Media reported the story of the song's instant success and the public relations humiliation for United Airlines.[1][5][7] Attempting to put a positive gloss on the incident and the song, a company spokesman called it "excellent". Rob Bradford, United's managing director of customer solutions, telephoned Carroll to apologize for the foul-up and to ask if the carrier could use the video internally for training.[6] United mentioned it hoped to learn from the incident, and to change its customer service policy accordingly.[4]

Bob Taylor, owner of Taylor Guitars, immediately offered Carroll two guitars and other props for his second video.[7] The song hit number one on the iTunes Music Store the week following its release.[10] The belated compensation offer of $3,000, which was donated by United to the Thelonious Monk Institute of Jazz as a "gesture of goodwill",[11] failed to undo the damage done to its image.[12] In response to his protest's success, Carroll posted a video address thanking the public for their support while urging a more understanding and civil attitude towards Ms. Irlweg, who was just doing her job in accordance of mandated company policies in this affair.[13]

Since the incident, Carroll has been in great demand as a speaker on customer service. On one of his trips as a speaker, United Airlines lost his luggage.[10]

In December 2009, Time magazine named "United Breaks Guitars" No. 7 on its list of the Top 10 Viral Videos of 2009.[14]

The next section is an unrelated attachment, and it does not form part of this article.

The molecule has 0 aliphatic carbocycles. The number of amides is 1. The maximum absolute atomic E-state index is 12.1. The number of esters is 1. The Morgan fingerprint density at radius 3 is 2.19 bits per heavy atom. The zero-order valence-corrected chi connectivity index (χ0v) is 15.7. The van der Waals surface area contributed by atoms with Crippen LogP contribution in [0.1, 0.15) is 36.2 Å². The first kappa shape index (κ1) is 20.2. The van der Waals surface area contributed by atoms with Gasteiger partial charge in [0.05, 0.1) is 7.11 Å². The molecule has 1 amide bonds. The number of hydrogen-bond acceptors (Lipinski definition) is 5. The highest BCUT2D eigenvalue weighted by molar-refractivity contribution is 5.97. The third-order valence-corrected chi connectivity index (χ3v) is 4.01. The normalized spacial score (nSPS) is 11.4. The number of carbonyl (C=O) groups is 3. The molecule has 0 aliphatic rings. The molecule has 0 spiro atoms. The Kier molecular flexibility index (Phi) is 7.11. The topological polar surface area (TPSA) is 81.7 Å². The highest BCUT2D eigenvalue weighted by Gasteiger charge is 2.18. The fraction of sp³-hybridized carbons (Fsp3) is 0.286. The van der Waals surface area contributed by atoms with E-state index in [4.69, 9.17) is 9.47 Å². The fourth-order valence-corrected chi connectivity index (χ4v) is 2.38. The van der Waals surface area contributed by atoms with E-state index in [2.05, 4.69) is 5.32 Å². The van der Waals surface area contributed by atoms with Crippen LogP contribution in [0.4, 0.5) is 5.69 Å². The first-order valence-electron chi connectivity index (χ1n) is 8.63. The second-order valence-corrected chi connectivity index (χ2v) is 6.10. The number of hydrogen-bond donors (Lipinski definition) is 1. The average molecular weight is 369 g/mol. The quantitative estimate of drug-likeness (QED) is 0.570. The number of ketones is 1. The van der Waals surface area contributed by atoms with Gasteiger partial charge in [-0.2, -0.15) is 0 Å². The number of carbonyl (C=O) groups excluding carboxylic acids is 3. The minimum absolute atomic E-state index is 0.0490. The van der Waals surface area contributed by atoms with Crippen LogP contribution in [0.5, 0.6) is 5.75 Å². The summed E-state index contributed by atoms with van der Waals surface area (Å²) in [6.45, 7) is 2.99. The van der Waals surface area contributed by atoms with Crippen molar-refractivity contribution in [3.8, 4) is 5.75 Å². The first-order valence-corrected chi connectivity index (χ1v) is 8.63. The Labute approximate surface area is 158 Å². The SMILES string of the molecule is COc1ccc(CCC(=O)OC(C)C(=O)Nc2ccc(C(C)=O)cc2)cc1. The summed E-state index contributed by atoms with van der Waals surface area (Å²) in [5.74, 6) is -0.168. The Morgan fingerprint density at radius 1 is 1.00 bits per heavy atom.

In January 2012, Carroll and "United Breaks Guitars" were featured in the CBC/CNBC documentary Customer (Dis)Service.

In May 2012, Carroll published a book, United Breaks Guitars: The Power of One Voice in the Age of Social Media,[15] detailing his experiences.

In January 2013, the success of Carroll's online protest was used by the German television and news service Tagesschau to exemplify a new kind of threat facing corporations in the internet age.[16]

In June 2013, the NBC TV Today program's panel discussed "how to properly complain and get what you want" and used a Carroll video as an example of a good way to complain while remaining "respectful" and "not yelling".

Stock price effect

Within 4 days of the video being posted online, United Airlines' stock price fell 10%, costing stockholders about $180 million in value.[17] However, American, Continental, Delta, and Southwest Airlines also had drops in their stock price on that date, and United's stock price had varied widely all that quarter, including some days with drops greater than 10% in value.

See also


  1. ^ a b Blitzer, Wolf (9 July 2009). "United Breaks Guitars". The Situation Room. CNN. http://www.youtube.com/watch?v=-QDkR-Z-69Y. Retrieved 2 March 2013.
  2. ^ "Fox News". Fox & Friends. July 9, 2009. Fox News Channel. http://video.foxnews.com/v/3935170/united-breaks-guitars.
  3. ^ a b Cosh, Colby (August 21, 2009). "A man and his guitar". National Post (Canada: The Financial Post).